Sunday, August 3, 2008

While My Guitar Gently Weeps

I can't remember ever being unfamiliar with The Beatles' self-titled double album, popularly referred to as The White Album. In a small way, it's a shame, because I'd love to have a recollection of that moment of discovery.

By the time we moved into our home on Edgevalley Drive, when I was nine years old, the album was already well known to me, but it is that basement I am always taken back to when I listen to The White Album. The bar that took up a significant portion of our rec. room, instead of being stocked with various bottles of spirits was stocked with the records that my parents had collected when they were children, teenagers, and young adults. There were stacks and stacks of these records piled on the shelves behind the bar out of sight from where we were usually positioned in the room. It was an effort to dig through these, and to finally select what I wanted to hear, and place the chosen album on the turntable that sat on top of the bar. It's weird that my brothers never did this. I have asked them which albums or songs remind them of their childhood, and they always recall what was popular at the time, completely disinterested in or unaware of this musical history our parents brought with them, before there was us, in boxes they packed and unpacked in a series of moves that coincided with the landmark events in their lives. I wonder about my father listening to this music in his residence room when he was going to the University of Toronto; in the first apartment he shared with my mother as a newlywed; and finally, how he felt hearing his nine-year-old daughter belt out the words to "Happiness is a Warm Gun" with such unrestrained enthusiasm.

It was easy to distinguish my father's records from the ones that had belonged to my mother because he had signed his name to the cover of his, something my collector-brain, after years of working in second-hand bookstores, is fairly appalled by, but which I otherwise find endearing. For some reason, or for several reasons, my father had been concerned about losing his claim to these, and this signature in bold blue ink was evidence of their importance to him. I don't know where these records have ended up, and I'm inclined to doubt that my father does, either; I think it's true that stuff begins to lose its importance as we get older, and particularly as the not-stuff, like relationships with people and geography, is revealed to be inconstant and even fleeting. What you ultimately get to keep is your own picture in your own head. The Beatles didn't write these songs for me or my dad.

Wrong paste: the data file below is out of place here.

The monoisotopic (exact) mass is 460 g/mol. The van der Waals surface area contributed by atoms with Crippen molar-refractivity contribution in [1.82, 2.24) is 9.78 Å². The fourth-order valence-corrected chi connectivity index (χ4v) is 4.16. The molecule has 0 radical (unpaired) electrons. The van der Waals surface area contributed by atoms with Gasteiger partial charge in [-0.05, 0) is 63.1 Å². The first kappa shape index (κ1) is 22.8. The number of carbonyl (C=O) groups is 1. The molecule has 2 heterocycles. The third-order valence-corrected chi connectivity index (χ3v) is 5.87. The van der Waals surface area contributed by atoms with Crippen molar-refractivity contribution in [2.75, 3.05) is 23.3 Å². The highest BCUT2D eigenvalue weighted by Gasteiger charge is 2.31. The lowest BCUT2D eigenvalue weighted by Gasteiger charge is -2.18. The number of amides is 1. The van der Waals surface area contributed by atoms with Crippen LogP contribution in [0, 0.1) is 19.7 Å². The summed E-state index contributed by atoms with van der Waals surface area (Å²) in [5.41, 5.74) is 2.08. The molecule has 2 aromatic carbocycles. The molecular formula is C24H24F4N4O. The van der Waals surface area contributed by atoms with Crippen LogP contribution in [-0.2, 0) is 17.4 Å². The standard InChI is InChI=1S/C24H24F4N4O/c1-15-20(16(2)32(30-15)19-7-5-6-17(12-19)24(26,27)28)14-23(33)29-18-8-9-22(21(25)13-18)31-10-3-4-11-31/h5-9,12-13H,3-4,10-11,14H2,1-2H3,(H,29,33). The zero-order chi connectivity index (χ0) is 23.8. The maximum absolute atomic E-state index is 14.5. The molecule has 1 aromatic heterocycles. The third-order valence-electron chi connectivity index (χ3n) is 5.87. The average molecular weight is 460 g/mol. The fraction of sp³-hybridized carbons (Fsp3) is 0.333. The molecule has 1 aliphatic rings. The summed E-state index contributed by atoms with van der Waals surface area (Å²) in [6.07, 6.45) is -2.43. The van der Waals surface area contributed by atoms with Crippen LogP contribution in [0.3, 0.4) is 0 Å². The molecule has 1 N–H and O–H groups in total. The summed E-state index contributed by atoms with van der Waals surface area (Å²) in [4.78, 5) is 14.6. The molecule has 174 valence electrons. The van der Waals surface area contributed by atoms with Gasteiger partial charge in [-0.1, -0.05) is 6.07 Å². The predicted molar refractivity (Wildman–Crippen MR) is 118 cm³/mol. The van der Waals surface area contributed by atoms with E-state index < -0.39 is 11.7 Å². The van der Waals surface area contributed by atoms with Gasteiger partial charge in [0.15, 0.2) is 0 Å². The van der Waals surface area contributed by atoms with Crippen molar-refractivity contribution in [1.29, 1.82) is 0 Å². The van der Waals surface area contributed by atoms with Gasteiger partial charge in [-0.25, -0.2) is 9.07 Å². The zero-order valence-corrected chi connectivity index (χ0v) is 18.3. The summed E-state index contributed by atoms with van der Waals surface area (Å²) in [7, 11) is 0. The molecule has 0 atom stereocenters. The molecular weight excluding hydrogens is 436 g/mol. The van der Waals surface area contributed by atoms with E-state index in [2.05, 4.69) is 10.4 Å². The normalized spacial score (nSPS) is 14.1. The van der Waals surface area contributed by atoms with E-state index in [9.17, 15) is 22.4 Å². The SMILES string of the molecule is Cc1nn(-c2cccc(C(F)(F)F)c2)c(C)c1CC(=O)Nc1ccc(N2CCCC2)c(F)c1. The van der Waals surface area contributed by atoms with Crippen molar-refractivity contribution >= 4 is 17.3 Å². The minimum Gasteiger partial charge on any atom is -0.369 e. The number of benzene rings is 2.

One of the records was scratched. In one chorus of "While My Guitar Gently Weeps," George Harrison sings, "While my g-weeps." My mom always thought the lyric,"I look at the floor and I see it needs sweeping" was ridiculous; that it was only included because it rhymed. And maybe she's right, but I have looked at floors and spaces and felt immobilized by the amount of dust and dirt and clutter I am confronted by. It is too much, sometimes. But eventually, you pick up the broom, because you want to put something new over that mess, or you at least want your damage deposit back.

My very first apartment, which I shared with Kim and Andrea during my second year of university, that first time around, was at the corner of Bloor and College streets in Sudbury, Ontario. I thought it was funny, living at the corner of these two side-streets that shared their names with major streets in Toronto that ran parallel to one another, and which would never, ever, meet. I had copied onto cassettes a number of albums from home, and of course one of these was The White Album. I anticipated the skip, appreciated the scratched record sounds that had been transferred to this cassette and this city, and on those nights where I was feeling lonely and homesick, it made me feel a little less so.

While My Guitar Gently Weeps - The Beatles (Harrison)
I look at you all see the love there that's sleeping
While my guitar gently weeps
I look at the floor and I see it needs sweeping
Still my guitar gently weeps
I don't know why nobody told you how to unfold your love
I don't know how someone controlled you
They bought and sold you.
I look at the world and I notice it's turning
While my guitar gently weeps
With every mistake we must surely be learning
Still my guitar gently weeps
I don't know how you were diverted
You were perverted too
I don't know how you were inverted
No one alerted you.
I look at you all see the love there that's sleeping
While my guitar gently weeps
Look at you all...
Still my guitar gently weeps.

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